As the Astros look forward to the “unofficial” second half of the season, the trade deadline looms on the horizon.
If you were to examine the Astros‘ bullpen exclusively by the numbers, you’d find a unit with the second-best ERA (2.75) with the best strikeout-minus-walk rate (23.7%). It is not idiotic to think that Houston has one of the better bullpens in baseball this season. Do I dare say one of the best? Even if you don’t agree with advanced metrics, the combination of low ERA and walk rate combined with a high strikeout rate is a compelling piece of evidence.
That said, one cannot ignore the various underlying issues. Let’s look at some advanced metrics now. For example, the bullpen has a 2.13 Win Probability Added, or WPA, which is roughly above-average based on the scale at FanGraphs. But the unit’s -2.72 Clutch rating is easily the worst in baseball. If you aren’t familiar with Clutch, it is a rating on how a player(s) performed in high leverage situations. If you watched the Astros this season though, the dreadful Clutch rating comes to no surprise. Basically, the Astros bullpen has been quite good on the whole, yet quite lousy in high leverage spots. That’s definitely an interesting development.
On the surface, the Astros don’t necessarily need just another arm in the bullpen. The team has plenty of those already, and those arms are usually quality ones. Let’s not pretend the team is running out Hector Ambriz or Paul Clemens from 2013 in relief. Even with its warts, the 2018 bullpen has generally been an effective one, not a trash heap. There are good arms in this ‘pen even with the recent demotion Ken Giles.
But the Giles situation is a key reason why another reliever could be a top priority as the trade deadline approaches.
Despite a 0.00 ERA in 13 appearances in save situations, Giles was obviously a disaster in non-save situations with a 8.20 ERA in 21 appearances. The “easy solution” would be to pitch Giles in only save situations, yet this is simply unrealistic. There are going to be games when he appears in non-save situations. And can a team really trust a reliever to only appear in save situations? At some point the Astros could need Giles when the team is truly in a jam. If it isn’t a save situation, how well will Giles pitch? I believe that is a fair question at this juncture of the season, especially in light of his recent outbursts.
Regardless of how anyone feels about Giles, the absence of him robs the Astros of a valuable weapon in the bullpen. The four-seam and slider combination is undeniably effective when he is on top of his game. This is, of course, the key reason why the Astros traded for him before the 2016 season. Honestly, I still think he can be a valuable member of the bullpen. But the Astros may be wise to acquire another reliever, specifically dependable in all situations, for the rest of the season.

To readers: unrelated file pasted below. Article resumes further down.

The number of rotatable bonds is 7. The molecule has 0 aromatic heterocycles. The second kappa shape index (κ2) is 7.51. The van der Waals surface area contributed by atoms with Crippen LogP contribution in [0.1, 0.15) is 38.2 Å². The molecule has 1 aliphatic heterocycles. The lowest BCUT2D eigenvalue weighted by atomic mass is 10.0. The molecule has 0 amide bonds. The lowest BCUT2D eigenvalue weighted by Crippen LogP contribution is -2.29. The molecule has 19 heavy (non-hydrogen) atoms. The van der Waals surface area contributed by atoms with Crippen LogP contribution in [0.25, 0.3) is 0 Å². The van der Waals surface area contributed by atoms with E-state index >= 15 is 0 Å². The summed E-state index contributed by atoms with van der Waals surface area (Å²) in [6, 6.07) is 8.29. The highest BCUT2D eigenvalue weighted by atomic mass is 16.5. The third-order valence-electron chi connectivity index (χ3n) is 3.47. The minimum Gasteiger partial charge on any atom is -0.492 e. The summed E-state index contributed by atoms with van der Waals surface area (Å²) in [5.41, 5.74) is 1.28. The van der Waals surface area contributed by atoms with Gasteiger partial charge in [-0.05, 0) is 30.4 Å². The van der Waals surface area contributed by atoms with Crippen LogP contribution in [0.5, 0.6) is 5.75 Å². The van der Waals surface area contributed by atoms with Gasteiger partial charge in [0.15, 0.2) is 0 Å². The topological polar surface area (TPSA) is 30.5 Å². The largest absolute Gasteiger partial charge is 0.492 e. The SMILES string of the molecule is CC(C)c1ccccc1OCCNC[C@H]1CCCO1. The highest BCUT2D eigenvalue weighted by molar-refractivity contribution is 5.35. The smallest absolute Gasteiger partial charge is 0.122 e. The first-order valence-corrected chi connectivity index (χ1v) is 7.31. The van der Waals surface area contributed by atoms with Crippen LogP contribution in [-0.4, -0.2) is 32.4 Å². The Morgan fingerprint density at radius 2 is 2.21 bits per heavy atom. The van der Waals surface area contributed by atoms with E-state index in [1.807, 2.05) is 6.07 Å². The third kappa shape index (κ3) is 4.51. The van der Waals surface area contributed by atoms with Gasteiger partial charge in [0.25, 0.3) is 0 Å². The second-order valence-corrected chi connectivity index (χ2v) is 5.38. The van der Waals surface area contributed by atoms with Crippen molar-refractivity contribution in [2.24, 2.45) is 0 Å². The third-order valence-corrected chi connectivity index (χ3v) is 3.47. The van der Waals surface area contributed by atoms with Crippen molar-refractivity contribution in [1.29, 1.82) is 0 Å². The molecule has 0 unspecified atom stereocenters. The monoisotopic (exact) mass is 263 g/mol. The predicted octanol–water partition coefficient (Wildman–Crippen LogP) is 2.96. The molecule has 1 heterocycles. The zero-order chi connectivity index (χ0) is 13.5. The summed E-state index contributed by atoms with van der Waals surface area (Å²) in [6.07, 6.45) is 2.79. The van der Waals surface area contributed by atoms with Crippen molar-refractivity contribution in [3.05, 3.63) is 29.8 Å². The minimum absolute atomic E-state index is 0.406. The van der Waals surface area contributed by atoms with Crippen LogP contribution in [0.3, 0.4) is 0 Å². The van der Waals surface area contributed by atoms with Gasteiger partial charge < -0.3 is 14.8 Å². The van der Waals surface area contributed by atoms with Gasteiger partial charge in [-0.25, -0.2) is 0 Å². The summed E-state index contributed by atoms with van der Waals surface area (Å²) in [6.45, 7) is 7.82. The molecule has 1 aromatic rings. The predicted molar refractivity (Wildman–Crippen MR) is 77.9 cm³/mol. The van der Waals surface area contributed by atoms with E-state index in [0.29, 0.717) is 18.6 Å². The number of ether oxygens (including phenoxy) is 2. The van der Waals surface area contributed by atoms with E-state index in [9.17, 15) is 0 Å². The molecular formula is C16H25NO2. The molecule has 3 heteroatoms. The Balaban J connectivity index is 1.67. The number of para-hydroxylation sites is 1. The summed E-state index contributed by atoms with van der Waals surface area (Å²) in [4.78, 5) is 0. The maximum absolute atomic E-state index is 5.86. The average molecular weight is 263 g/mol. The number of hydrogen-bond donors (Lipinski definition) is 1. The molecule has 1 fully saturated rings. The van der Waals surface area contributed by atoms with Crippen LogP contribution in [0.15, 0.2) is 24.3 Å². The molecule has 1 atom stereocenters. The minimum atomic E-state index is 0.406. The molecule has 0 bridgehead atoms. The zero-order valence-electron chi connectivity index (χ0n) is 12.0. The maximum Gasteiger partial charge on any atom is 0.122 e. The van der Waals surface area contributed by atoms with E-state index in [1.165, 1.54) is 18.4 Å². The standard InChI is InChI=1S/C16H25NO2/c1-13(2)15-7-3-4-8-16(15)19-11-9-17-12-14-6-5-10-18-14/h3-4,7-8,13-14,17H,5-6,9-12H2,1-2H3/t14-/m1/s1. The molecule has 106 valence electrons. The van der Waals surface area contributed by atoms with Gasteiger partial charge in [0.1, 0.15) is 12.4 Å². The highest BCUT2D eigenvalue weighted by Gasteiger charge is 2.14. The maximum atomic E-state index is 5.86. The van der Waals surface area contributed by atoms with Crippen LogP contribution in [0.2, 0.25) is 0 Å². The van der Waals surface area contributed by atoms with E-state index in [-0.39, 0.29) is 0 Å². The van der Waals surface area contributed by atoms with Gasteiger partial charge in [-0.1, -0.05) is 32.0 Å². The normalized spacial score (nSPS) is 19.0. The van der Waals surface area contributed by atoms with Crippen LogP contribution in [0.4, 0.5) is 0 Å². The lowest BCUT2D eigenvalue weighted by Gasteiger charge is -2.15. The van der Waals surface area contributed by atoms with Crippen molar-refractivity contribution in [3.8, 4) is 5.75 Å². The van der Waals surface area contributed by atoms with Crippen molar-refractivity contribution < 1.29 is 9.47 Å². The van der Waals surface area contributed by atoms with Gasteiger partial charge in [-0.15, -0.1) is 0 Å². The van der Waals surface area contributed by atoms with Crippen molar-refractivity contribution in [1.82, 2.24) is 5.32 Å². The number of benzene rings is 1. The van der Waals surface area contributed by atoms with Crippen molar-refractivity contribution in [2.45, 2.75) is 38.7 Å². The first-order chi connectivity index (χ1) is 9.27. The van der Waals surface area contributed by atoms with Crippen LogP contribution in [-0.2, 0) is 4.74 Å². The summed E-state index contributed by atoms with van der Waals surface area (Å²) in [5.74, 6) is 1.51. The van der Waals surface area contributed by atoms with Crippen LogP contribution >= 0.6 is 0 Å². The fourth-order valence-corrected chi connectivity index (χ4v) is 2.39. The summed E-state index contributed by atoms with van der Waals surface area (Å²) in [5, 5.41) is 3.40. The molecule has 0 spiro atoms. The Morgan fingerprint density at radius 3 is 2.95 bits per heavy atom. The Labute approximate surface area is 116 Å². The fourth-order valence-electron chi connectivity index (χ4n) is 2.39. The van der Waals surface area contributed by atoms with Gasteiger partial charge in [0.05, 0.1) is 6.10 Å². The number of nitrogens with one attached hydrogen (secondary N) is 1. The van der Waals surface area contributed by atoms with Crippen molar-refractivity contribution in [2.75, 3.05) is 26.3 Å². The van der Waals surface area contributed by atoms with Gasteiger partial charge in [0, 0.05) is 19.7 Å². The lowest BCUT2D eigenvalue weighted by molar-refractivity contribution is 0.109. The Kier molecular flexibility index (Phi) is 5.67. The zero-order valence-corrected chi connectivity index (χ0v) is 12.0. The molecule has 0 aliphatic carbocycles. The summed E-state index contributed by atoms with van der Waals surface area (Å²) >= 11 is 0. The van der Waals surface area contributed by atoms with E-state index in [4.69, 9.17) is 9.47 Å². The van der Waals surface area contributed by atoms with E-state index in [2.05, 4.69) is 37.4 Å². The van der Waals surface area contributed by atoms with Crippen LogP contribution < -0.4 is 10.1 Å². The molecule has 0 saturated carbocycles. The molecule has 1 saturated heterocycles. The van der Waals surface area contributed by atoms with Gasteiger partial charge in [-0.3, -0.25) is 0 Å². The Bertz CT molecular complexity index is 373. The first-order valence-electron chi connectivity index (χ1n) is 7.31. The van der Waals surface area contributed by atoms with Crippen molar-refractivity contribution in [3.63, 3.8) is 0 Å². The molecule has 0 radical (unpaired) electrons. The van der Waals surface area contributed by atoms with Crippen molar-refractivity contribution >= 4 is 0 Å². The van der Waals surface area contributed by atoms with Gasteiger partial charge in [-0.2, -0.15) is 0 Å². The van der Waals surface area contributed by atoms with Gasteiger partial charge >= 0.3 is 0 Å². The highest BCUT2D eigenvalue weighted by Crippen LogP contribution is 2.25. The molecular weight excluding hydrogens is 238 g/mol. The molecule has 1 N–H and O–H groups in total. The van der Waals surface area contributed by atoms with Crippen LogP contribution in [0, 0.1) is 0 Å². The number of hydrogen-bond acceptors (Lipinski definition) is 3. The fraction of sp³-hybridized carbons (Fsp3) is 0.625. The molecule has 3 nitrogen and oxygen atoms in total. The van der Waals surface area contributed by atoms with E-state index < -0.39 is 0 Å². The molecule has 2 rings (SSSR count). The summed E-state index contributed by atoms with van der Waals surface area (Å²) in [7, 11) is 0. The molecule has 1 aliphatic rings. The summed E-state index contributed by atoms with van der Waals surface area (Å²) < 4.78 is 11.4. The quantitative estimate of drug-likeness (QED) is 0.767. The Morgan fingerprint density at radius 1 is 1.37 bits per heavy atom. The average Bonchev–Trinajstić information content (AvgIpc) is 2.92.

There are definitely some interesting names floating around the trade market. The Astros have been linked in some shape or fashion in the past to the following names: Zach Britton, Brad Hand, and Raisel Iglesias. Even Adam Conley of the Marlins has been mentioned as potential target. Unfortunately for the Astros, the Indians did acquire Hand, the Padres’ All-Star closer, Thursday morning, so that trade takes the likely best reliever off the trade market. And Hand would’ve been the best fit in my opinion. Options still exist for Houston, though.
If a stranger were to ask me who the Astros concentrate on going forward, Britton seems to be a likely candidate.
While a 3.68 ERA and 4.30 FIP isn’t great nor terrible, Britton has limited opposing offenses to zero runs and a .422 OPS over his last seven innings dating back to June 30th. That’s progress for a pitcher with his fair share of injury issues in the past calendar year. Add the fact that he is a left-hander, it seems like the Astros could be enticed to revisit the trade talks that derailed during the last trade deadline. And with Britton’s impending free agency following the current season, general manager Jeff Luhnow may be able to acquire the Orioles’ reliever for a lower price than one year ago.
At the same time, keep an eye on Iglesias and Conley. Both are still under team control for a while, so the price in terms of prospects will be a potential roadblock. But the right-handed Iglesias has experience as a closer, like Britton, while the left-handed Conley (2.88 ERA in 25 innings) has been effective in his first full season as a reliever. At this point, I would consider Britton and Conley to be the more likely targets than Iglesias as they are both left-handers. Even with Tony Sipp‘s resurgence (1.93 ERA in 23 1/3 innings), the Astros could use another left-hander. An acquisition for a left-hander could also free up Chris Devenski, who the Astros use on occasion against lefty hitters, in other situations. But the progress, or lack thereof, from Giles in the coming week or two may push Houston’s front office one way or another.
The Astros, for better or worse, have options if the organization wants to add to the bullpen. If the 2017 version Giles were still around, I am not sure Houston makes a move. After all, a new reliever is going to push somebody already on the roster to a lesser role. But the recent volatility surrounding Giles has likely made the bullpen the Astros top priority entering the trade deadline. If I may add something, the catcher position may be a close second, which is dependent on the team’s outlook on Brian McCann‘s recover. But I will leave that topic alone for another time.